Calculating power of a signal : Unit step function

Thread Starter

nyasha

Joined Mar 23, 2009
90
So my signal processing text book says that for the power of a signal to be calculated it must either be periodic or have statistical regularity. However, for the step function, which is neither periodic nor has statistical regularity, the power of that signal can be calculated. Why is that so ?
 

Zazoo

Joined Jul 27, 2011
114
I believe the unit step function does meet the criterion of statistical regularity. Chosing random t values on the interval (-∞,∞) gives you a 50% chance of either x(t) = 0 or x(t) = 1. As sample size approaches ∞, the average approaches 1/2.

When in doubt, just go with the definition of average signal power:
\(P = \lim_{T\to\infty}\frac{1}{T}\int_{-T/2}^{T/2}|x(t)|^{2}dt\)


As long as this expression is finite and non-zero the signal is a power signal. In the case of the unit step this is cetrainly the case.

Mike
 

t_n_k

Joined Mar 6, 2009
5,447
Probably begs the question - "Is DC periodic?"

Probably also depends what other properties the signal is known to have. A step signal differs from DC to the extent that it has a "history" (for -∞<t<+∞) of a different value prior to the step time. Also a perfect step can probably only exist or propagate in a system with infinite bandwidth.

To an observer with no knowledge of the step history - beyond the step time the step signal is indistinguishable from a DC signal.
 

tgotwalt1158

Joined Feb 28, 2011
110
To calculate the power of a signal, it must be a power signal. Further,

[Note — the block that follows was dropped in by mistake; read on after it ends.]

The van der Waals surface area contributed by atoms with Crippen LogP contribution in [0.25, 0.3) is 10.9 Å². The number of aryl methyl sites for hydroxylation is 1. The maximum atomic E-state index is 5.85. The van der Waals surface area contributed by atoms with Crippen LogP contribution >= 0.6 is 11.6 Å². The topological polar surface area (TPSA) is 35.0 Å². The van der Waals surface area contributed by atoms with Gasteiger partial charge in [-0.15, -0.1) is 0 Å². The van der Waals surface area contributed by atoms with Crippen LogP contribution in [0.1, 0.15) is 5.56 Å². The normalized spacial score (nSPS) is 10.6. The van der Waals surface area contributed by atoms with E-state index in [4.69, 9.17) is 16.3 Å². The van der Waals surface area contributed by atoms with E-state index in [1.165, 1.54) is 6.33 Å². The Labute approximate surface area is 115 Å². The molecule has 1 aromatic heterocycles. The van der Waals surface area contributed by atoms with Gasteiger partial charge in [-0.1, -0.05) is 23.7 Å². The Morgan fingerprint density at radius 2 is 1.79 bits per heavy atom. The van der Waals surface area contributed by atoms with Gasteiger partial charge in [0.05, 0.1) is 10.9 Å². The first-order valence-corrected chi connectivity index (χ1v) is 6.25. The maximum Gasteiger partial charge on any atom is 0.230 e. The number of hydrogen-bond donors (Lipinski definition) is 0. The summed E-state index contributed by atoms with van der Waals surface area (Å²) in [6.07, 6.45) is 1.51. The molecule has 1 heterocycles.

average power of a signal can only be calculated over a period and hence
it must be a periodic signal, therefore a periodic signal is a power signal
if its energy content per period is finite. Periodic signal is statistically
regular since Statistical Regularity is defined in probability as random
events exhibit regularity when repeated enough times. The unit step signal
is a Power signal, since when we calculate its power it comes to 1/2
(i.e finite value), and when we calculate its energy, it comes out to infinity.
If a signal has energy as infinity and power as a finite non-zero value,
then it is a power signal, not an energy signal and hence its power
can be calculated.
 
So my signal processing text book says that for the power of a signal to be calculated it must either be periodic or have statistical regularity. However, for the step function, which is neither periodic nor has statistical regularity, the power of that signal can be calculated. Why is that so ?
That's my doubt too......
 
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